Always check for the wrong item too


My boss gave me the opportunity a few years ago to work out of our San Francisco office. It was a life-changing experience, and despite my choice words for Silicon Valley hubris of late, I loved it. I never properly wrote about it; maybe I should one day.

Anyway, is a phrase with one word. I decided to take advantage of the fact that one of my favourite electrical engineer YouTubers had a sponsor that only shipped to the US. I ordered a specific cool little LCR and multimeter, only to be told they were out of stock and had no idea when they’d get another batch. They weren’t alone; every retailer and online store I checked were clean out.

I was about to give up, when a well-known online retailer had one in stock, and for almost half the price. I couldn’t figure out why until I realised it was misspelled Mustimeter. Perhaps their super clever algorithms of brilliant genius slash prices overtime for units that don’t sell, but they’re not smart enough to realise why they’re not selling.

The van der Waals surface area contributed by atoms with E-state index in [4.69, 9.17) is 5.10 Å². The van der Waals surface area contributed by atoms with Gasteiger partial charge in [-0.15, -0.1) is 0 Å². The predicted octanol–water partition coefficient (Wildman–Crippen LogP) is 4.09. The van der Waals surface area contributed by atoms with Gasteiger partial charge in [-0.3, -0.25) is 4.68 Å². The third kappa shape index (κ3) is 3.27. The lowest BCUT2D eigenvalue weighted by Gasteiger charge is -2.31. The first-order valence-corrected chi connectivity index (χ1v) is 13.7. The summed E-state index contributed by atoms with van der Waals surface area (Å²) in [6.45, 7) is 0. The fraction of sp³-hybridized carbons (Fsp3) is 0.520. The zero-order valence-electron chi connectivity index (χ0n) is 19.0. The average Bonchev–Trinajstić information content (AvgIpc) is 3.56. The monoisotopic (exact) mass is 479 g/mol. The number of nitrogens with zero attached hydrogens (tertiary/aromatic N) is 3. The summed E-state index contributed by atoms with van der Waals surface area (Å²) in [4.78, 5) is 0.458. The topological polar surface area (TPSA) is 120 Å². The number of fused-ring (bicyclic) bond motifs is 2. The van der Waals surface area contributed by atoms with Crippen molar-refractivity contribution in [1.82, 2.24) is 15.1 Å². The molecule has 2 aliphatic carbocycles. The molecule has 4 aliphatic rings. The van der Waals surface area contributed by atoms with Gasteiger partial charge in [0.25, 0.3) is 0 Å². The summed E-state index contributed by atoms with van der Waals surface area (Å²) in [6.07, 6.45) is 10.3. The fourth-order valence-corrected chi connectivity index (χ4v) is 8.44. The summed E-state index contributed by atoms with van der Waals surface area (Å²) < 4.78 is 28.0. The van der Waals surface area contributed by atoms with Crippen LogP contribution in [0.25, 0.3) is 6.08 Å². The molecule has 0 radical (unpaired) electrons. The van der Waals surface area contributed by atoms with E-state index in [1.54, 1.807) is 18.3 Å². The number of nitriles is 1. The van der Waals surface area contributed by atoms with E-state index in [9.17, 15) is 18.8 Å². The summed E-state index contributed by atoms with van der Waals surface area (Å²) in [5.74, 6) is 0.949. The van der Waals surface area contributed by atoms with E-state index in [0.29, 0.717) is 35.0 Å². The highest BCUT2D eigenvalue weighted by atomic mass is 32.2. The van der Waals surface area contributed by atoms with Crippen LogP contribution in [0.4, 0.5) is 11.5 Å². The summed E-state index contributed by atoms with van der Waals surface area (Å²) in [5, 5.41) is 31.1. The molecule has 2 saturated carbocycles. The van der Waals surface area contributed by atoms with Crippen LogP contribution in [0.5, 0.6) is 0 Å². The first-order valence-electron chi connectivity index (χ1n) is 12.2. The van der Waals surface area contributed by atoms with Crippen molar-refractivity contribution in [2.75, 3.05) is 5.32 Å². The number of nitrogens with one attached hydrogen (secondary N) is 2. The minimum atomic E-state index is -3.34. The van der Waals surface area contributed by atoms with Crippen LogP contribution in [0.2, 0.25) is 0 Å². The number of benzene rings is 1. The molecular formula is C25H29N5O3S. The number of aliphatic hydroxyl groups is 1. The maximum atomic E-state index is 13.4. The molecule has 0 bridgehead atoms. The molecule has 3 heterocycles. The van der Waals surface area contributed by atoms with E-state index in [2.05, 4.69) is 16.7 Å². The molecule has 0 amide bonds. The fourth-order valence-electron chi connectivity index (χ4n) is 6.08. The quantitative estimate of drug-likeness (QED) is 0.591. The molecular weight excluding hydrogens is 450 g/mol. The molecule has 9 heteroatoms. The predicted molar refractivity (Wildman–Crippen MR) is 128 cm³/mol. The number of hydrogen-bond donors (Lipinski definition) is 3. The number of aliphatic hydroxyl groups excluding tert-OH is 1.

I was probably being recommended the unit after looking at devices with similar descriptions or sellers, but the chance is low that someone doing an organic web search would have found it. People with these sort of hobbies are generally looking for specific model or part numbers.

I see this all the time on sites like eBay. I saw a German auction for a Commodore 64, that upon closer inspection was a much rarer, early-generation VC-20. Another DOS tower was advertised as having an Intel 8038 instead of an 80386. Even my mum used to talk about her rare powder compacts being listed as “mirrors”. Sally Oldfield would have choice words about that.

My current favourite is my retro Iomega Ditto 2 GB drive which was listed as a “cassette deck”. I’m sure they think the joke is on me, given a cassette deck would be eminantly more useful than an early Travan drive, but don’t they realise I’m a nostalgic fool!? A fool… with a Ditto drive! Take that, Peter!

Sometimes they’re typos, or the person listing them don’t understand what they’re selling. Either way, I always forget that it’s worth checking for items close to what you’re after, or to try a few queries with more vague language. You might be as surprised as I regulary am.

Author bio and support


Ruben Schade is a technical writer and IaaS engineer in Sydney, Australia who refers to himself in the third person in bios. Wait, not BIOS… my brain should be EFI by now.

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